Fingers

SP has remarkably long fingers. The sort that inpire comments about concert pianists and ET.

They are even more remarkable as the most accurate barometer of his mood going. When SP is anxious they ball into fists. Even when his facial expression and other body language seem to be ok, those fists are an indication that the whole world could collapse at any moment. 

He was born with fists tight and it took an eternity for those long fingers to unfurl.


When he would feed, however, once they had uncurled, he would drum on my breast with them, a relaxed and content patter of tiny fingers. Now, when he’s excited his fingers will flicker and twitch, an outlet for his excessive energy. As he cuddles to sleep at night he strokes my fingernails, soothed by the smooth surface of my varnish.

  
This week has been SP’s first week in mainstream school. Last Sunday I couldn’t sleep out of anxiety: would he wear his uniform; would the classroom be too much; would he follow instruction; would he cope at lunchtime; would we be able to get him into his PE kit when he hates shorts and different shoes; would he lash out at the other children and staff; what would the repercussions be if he did? 

He objected to his new jumper and I stuck his clip-on tie on him without him realising. I hugged him tight and carried him into the classroom, aware that his fists were in tight balls. 

  
They relaxed as we settled him into an activity and started to fidget. I allowed myself to relax as I headed out the door. If his fingers were ok, he was ok. Shakira’s hips don’t lie and neither do SP’s digits!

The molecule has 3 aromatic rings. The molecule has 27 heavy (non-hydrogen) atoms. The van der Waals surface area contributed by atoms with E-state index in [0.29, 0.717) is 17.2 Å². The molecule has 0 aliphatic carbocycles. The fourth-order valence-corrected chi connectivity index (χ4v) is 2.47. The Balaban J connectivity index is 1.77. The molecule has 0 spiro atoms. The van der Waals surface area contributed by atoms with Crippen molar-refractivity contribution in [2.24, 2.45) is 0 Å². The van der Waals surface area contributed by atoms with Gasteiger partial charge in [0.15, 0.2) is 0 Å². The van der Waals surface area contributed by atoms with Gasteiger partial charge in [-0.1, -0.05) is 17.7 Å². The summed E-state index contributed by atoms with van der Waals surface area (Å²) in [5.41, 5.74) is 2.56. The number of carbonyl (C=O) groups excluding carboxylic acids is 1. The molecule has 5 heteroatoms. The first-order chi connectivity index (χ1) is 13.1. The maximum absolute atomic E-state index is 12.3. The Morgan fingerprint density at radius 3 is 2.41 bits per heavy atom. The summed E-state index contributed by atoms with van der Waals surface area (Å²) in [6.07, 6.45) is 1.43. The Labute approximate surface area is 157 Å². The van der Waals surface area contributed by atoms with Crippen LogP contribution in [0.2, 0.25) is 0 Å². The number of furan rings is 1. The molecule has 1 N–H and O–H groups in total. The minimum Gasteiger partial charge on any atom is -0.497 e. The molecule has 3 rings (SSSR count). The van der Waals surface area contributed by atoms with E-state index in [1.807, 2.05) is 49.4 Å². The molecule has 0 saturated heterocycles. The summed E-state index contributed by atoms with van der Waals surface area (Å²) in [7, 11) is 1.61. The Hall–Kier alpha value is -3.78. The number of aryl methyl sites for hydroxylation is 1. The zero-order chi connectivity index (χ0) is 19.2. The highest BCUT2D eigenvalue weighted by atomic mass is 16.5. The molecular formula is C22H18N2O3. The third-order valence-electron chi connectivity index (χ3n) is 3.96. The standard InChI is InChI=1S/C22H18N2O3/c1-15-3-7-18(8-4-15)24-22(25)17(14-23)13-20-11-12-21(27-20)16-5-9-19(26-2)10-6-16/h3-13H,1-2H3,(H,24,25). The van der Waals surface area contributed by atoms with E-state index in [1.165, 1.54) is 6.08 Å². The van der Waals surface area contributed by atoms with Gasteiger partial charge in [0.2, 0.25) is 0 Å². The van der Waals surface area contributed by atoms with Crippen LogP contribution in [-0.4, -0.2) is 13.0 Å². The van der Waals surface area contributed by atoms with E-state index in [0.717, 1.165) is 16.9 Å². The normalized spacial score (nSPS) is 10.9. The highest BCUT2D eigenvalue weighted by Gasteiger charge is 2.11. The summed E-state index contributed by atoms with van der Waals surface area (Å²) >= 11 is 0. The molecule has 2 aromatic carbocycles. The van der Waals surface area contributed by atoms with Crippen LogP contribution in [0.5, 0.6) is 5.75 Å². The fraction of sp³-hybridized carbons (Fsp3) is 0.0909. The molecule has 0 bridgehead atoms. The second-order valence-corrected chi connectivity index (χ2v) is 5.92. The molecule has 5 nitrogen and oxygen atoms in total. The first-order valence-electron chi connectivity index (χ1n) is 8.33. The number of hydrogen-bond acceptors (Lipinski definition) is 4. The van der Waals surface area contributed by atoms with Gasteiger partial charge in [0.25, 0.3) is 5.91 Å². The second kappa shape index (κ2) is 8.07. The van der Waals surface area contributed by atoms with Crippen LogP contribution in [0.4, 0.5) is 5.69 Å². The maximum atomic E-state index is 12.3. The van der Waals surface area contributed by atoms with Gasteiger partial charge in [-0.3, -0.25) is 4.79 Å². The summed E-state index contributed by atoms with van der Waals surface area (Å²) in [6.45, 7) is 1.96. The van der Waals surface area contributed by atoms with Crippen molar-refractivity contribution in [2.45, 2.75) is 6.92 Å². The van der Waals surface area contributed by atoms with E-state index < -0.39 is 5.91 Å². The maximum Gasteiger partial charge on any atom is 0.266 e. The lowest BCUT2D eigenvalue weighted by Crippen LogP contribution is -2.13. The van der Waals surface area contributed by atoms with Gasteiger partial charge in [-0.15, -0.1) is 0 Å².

It was a long day though and although he came out full of smiles, the ordeal was evident: his hands were in fists as we headed to the park for a promised play. We didn’t stay long; the day had taken it out of him.

  
The next day was a challenge. He resisted the jumper and tie of his uniform, he refused to put his shoes on. Again his hands were in balls and despite it being a lovely day of long overdue me-time, I couldn’t shake an uneasy feeling. When I picked him up this time I was told that it had been a bad day.

He did kick off about his PE kit, but thankfully the school were relaxed enough to let him wear jogging bottoms and his usual shoes. And the rest of the week has been a revelation. He’s a lone figure amongst the crowd of new children, preferring to take held straight into his chosen spot on the carpet rather than play before class. But he listens and does as he’s instructed. He helps tidy and is generally sweet. He’s coping, even though “there are lots of children on the carpet, Mummy.” He’s been chosen as the first Star of the Week. (Although I’m not sure how he’s going to cope in an assembly of 270 children plus staff. We’ll cross that bridge on Monday.)

As we left the playground yesterday, SP ran up and down the number grid counting the numbers, 1 to 100. His fingers flicked as he counted, matching the big smile on his face. 

I know we’re going to face plenty of challenges with school, particularly with the council so stubborn to meet the additional needs of those with cognitive/social disabilities. There will be days that will go brilliantly and there will be days where it’s going to take a tsunami of an effort just to get SP through the gates. 

But watching his fingers twitch and flicker makes my heart swell. He did it:he survived his first week at school and I couldn’t be more proud of him. Thumbs up!

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